Wednesday, July 8, 2009

A Distress Call in June, A New Outlook for September

A phone conversation with a concerned parent on the last day of school prompted this New York middle school teacher to reflect on the importance of parent-teacher communication.  Her guest blog post below illustrates how parents and teachers can work together to bolster student achievement.

It’s June 25th.  The students are on summer vacation, and the teachers are packing up their classrooms.  I receive an e-mail from my principal asking me to contact a parent who called her to ask what I teach in math strategies, an extra help math class that complements the regular math course.  I call the father back.  He expresses his dissatisfaction with his daughter’s performance on the math final, and has a lot of questions about my teaching procedures in the regular math class and in math strategies.  I’m happy to answer his questions, but keep thinking, “Isn’t it a little late to be having this conversation?”  If he had contacted me earlier in the year, I could have addressed his concerns and enlisted his support in helping his daughter succeed in my class.  Math is not her strongest subject.  She had struggled in math in elementary school and continued to struggle this year in 6th grade.

As the conversation continues, I discover the numerous missed opportunities for us to work together to benefit this student throughout the year.  The father tells me he hired a math tutor to help prepare his daughter for the final exam.  If he had informed me, I could have communicated with the tutor to help the tutor better support the student.  The father tells me the tutor complained that my study guide for the final was not specific enough, didn’t offer any examples of problems, and contained only a list of concepts to study with the number of questions per skill.  But the study guide came with four packets that included the specifics and sample problems the tutor was looking for.  I ask the father whether his daughter showed him or the tutor the packets.  She didn’t.  I ask if he or the tutor visited my website, which contains additional study materials.  He replies, “How do you get to your website?”  I scan and upload to my website class assignments, worksheets and study guides throughout the year and refer my students to my website often.  If the father or tutor had e-mailed or called me to express their concerns, I could have referred them to the study packets and additional materials.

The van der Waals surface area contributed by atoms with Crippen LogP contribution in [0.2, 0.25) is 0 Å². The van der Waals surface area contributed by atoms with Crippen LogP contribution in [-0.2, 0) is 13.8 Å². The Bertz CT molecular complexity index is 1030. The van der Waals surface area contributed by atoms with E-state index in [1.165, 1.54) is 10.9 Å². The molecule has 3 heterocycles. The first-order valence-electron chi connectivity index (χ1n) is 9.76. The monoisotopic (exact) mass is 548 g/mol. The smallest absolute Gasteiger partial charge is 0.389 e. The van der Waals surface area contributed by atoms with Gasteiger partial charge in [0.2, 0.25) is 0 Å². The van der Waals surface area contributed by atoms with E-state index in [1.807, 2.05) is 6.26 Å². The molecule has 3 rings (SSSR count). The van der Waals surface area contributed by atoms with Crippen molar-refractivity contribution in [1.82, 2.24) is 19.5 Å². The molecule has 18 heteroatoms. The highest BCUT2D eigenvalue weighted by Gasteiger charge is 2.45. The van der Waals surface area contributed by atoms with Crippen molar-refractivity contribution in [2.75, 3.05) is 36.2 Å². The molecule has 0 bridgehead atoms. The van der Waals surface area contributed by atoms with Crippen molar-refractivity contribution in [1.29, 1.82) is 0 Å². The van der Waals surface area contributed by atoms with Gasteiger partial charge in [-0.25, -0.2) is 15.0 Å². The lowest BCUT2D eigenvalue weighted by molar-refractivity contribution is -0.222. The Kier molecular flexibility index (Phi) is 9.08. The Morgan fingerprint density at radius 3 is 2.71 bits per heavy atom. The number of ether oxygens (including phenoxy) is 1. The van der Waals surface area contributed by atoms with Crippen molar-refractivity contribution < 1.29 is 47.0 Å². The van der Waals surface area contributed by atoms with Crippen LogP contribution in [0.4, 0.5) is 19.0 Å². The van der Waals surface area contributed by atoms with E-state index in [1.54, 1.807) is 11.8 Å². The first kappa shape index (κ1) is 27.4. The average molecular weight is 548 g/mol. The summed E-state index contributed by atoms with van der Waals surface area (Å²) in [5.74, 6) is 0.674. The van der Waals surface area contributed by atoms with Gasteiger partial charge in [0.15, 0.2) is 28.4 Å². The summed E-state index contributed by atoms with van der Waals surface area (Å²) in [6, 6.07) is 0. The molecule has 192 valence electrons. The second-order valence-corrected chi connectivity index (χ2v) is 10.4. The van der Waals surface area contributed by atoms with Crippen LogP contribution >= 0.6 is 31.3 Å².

The father asks me about my homework grading policy.  I remind him that I discussed the policy at Back to School Night.  He explains that it was a long night, and he doesn’t remember what was discussed.  If a parent sees a grade on the parent portal that he or she does not understand at any point during the year, the parent is welcome to e-mail me and I’ll explain it.  The students are also aware of the grading policy.

After the conversation, I think about what I could have done to prevent it. I realize that I shouldn’t assume my students will relate information to their parents, that all parents are familiar with school websites, and that parents understand the importance of contacting the teacher as soon as a question or concern comes up.  I also acknowledge that parents are overwhelmed with the information they receive at the beginning of the year, and they may not remember everything they hear at Back to School Night.  Thanks to this concerned father, I revamp my initial letter that goes home to parents the first day of school to encourage their involvement throughout the year.  It now contains more detailed information about the 6th grade math syllabus, my website, my grading policy, and other important topics.  It prominently displays my contact information and urges parents to contact me with any questions or concerns that come up during the year.  It requests that they sign and return the bottom portion of the letter so I can be sure they have read it.  The letter is ready to go out to my new class in September.

Amanda Schwartz

Middle School Teacher

New York

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